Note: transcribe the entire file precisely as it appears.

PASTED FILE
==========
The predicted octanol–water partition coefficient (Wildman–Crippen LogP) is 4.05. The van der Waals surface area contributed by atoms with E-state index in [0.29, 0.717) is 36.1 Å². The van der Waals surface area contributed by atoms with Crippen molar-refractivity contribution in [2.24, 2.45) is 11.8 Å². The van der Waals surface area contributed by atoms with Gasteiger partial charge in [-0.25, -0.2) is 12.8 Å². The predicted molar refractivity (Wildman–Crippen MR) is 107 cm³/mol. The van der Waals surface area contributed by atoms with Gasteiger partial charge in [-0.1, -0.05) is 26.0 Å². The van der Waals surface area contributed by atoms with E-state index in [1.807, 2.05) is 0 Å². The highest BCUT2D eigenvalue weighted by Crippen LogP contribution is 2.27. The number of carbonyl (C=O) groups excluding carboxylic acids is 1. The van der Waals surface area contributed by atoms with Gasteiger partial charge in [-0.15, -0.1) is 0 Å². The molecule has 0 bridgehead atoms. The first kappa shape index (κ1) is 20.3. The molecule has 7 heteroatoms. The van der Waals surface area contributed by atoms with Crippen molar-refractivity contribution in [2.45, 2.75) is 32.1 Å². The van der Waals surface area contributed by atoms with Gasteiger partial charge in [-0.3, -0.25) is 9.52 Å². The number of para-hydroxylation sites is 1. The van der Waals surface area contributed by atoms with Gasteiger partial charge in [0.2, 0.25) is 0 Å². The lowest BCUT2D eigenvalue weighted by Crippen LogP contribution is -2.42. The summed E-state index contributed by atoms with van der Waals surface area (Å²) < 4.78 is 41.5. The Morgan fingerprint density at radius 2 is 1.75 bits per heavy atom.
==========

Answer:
The predicted octanol–water partition coefficient (Wildman–Crippen LogP) is 4.05. The van der Waals surface area contributed by atoms with E-state index in [0.29, 0.717) is 36.1 Å². The van der Waals surface area contributed by atoms with Crippen molar-refractivity contribution in [2.24, 2.45) is 11.8 Å². The van der Waals surface area contributed by atoms with Gasteiger partial charge in [-0.25, -0.2) is 12.8 Å². The predicted molar refractivity (Wildman–Crippen MR) is 107 cm³/mol. The van der Waals surface area contributed by atoms with Gasteiger partial charge in [-0.1, -0.05) is 26.0 Å². The van der Waals surface area contributed by atoms with E-state index in [1.807, 2.05) is 0 Å². The highest BCUT2D eigenvalue weighted by Crippen LogP contribution is 2.27. The number of carbonyl (C=O) groups excluding carboxylic acids is 1. The van der Waals surface area contributed by atoms with Gasteiger partial charge in [-0.15, -0.1) is 0 Å². The molecule has 0 bridgehead atoms. The first kappa shape index (κ1) is 20.3. The molecule has 7 heteroatoms. The van der Waals surface area contributed by atoms with Crippen molar-refractivity contribution in [2.45, 2.75) is 32.1 Å². The van der Waals surface area contributed by atoms with Gasteiger partial charge in [-0.3, -0.25) is 9.52 Å². The number of para-hydroxylation sites is 1. The van der Waals surface area contributed by atoms with Gasteiger partial charge in [0.2, 0.25) is 0 Å². The lowest BCUT2D eigenvalue weighted by Crippen LogP contribution is -2.42. The summed E-state index contributed by atoms with van der Waals surface area (Å²) < 4.78 is 41.5. The Morgan fingerprint density at radius 2 is 1.75 bits per heavy atom.